Society for the Protection of Unwanted Objects Signpainting
This was my first time painting a piece of shop front signage, and weighing in at 40 characters it was a baptism of fire that took place over a couple of freezing days earlier this year. I thought it would be good to give a bit of insight into the process of creating a traditional hand-painted sign.
After figuring out the maths of fitting all those characters into a space 30cm x 3m, I drew out a full pattern by hand. Then I traced the lines of my pattern with a pounce wheel, a strange tool that looks like a miniature cowboy boot spur on the end of a scalpel, creating a line of tiny perforations around the design.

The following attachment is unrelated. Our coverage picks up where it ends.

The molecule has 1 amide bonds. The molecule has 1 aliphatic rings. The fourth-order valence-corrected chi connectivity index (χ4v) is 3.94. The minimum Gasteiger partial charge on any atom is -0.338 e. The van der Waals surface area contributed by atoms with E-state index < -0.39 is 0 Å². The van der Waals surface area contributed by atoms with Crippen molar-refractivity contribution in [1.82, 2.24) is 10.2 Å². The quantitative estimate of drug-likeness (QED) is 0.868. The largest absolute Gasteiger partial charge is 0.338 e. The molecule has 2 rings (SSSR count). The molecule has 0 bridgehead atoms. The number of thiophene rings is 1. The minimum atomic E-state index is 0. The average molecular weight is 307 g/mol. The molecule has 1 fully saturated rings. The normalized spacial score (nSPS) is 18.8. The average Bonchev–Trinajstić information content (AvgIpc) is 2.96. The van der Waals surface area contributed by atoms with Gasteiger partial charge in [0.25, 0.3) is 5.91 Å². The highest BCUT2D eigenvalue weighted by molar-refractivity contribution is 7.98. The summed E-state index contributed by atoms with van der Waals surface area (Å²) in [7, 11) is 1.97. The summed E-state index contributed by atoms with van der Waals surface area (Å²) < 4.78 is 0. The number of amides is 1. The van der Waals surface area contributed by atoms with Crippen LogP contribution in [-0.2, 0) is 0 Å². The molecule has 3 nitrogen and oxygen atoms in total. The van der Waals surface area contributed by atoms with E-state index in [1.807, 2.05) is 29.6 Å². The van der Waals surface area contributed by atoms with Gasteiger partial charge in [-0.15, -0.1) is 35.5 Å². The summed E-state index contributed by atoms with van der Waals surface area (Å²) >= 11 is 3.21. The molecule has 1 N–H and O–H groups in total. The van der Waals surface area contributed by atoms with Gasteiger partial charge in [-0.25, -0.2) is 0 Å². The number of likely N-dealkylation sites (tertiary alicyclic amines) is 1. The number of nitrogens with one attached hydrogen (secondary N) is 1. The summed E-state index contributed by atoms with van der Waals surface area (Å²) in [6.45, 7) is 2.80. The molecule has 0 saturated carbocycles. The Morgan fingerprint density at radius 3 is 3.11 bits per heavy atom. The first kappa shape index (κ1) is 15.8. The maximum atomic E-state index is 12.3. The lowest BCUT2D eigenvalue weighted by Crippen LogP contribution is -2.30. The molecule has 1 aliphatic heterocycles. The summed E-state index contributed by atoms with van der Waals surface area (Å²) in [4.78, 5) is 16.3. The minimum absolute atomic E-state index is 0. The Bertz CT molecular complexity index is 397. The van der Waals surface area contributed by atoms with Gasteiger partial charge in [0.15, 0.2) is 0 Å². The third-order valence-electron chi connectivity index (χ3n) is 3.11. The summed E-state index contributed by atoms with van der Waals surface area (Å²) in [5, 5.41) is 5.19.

The perforated pattern is then lined up on the painting surface before a white chalk-like powder is brushed over it, leaving behind the design ready for painting.
First up was a coat of metallic gold for the letter body's. An alternative method for a gold look could have been to do a surface gild, using 24 carat gold-leaf, but with this number of characters it wouldn't have been particularly cost effective...
After finishing this first coat I came back the next day to apply a second coat of gold. Finally, I painted in the letter shadows, to give that faux 3D look which really makes the letters 'pop'. And after second coating the shadow the job was done, here's the final result:
If you would like a traditional hand-painted sign for your business or a personal piece then contact me at: email@example.com